Liberal-(Il)liberal-Internationalisms: New Paradigms for the History of the Twentieth Century (Vienna, December 2016)
Regular followers of the Toynbee Prize Foundation's Global History Forum feature will recall one of our interviews with the Australian historian of modern Russia and the Soviet Union Philippa Hetherington, whose work touches on the history of sex trafficking and the inflection of themes of gender with international history. Fortunately for readers of our blog, Hetherington (University College London) and three other scholars of international history – Glenda Sluga (Sydney), Peter Becker (Vienna), and Natasha Wheatley (Sydney) – have teamed up to organize what looks like a fascinating conference to take place in Vienna, Austria, in December 2016, titled Liberal-(Il)liberal-Internationalisms: New Paradigms for the History of the Twentieth Century."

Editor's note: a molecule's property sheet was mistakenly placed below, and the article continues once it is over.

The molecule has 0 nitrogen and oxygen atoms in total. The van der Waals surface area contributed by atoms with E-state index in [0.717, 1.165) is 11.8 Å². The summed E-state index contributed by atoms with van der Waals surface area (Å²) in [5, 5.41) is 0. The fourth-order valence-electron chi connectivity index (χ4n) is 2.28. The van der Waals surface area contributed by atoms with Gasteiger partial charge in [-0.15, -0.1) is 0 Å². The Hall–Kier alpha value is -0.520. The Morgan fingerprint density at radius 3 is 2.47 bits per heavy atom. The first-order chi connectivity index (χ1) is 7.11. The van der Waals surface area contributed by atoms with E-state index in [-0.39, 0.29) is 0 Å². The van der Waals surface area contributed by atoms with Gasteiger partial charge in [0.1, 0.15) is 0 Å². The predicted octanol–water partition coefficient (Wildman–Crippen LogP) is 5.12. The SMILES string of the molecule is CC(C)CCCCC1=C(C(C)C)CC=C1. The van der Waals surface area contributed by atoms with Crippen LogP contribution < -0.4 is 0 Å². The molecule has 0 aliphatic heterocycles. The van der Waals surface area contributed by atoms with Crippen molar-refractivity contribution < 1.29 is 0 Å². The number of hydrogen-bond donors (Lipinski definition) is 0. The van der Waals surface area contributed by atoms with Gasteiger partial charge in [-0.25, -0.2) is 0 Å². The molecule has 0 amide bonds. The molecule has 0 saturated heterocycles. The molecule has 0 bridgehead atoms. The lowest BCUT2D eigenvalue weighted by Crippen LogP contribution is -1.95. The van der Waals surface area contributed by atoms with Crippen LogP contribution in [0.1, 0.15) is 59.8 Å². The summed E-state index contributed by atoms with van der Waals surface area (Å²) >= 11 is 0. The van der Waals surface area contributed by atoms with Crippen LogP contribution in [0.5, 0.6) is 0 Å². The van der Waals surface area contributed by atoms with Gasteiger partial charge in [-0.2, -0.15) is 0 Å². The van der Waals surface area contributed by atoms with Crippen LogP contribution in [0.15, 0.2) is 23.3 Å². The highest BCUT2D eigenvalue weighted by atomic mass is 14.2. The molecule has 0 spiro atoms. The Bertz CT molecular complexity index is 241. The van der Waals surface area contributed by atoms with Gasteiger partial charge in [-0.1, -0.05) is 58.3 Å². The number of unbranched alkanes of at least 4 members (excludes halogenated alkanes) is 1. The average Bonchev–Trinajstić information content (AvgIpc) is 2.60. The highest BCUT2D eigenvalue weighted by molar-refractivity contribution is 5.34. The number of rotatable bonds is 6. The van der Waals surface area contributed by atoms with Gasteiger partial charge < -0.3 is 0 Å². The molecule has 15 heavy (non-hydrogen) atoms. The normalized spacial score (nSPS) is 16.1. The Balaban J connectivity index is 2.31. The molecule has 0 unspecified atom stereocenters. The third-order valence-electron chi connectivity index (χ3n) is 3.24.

As the call for papers explains,
in the first decades of the twenty-rst century, scholars of internationalisms are opening up new areas of historical research, probing older stories of imperial and national pasts, reconnecting state and non-state actors and institutions, and moving historical narratives past the simple identication of internationalism as communist or socialist. At the same time, new histories of 'liberal' internationalisms are often cordoned off from socialist and other non-liberal internationalisms, occluding the overlapping and interconnected nature of political approaches to the international in the twentieth century.This workshop will probe the ideological complexities at the core of these twentieth century histories. It will decentre the specically liberal and illiberal ascriptions of internationalisms, in order to ask:
- Where do the boundaries between these internationalisms lie
- How do we engage the normativity of these fields?
- What can comparisons between different internationalisms tell us about 'the international' as a field of political action that defied traditional political boundaries in the twentieth century?
- How have historians mobilised terms such as liberal and illiberal in relation to internationalism and is it possible (or necessary) to move beyond them?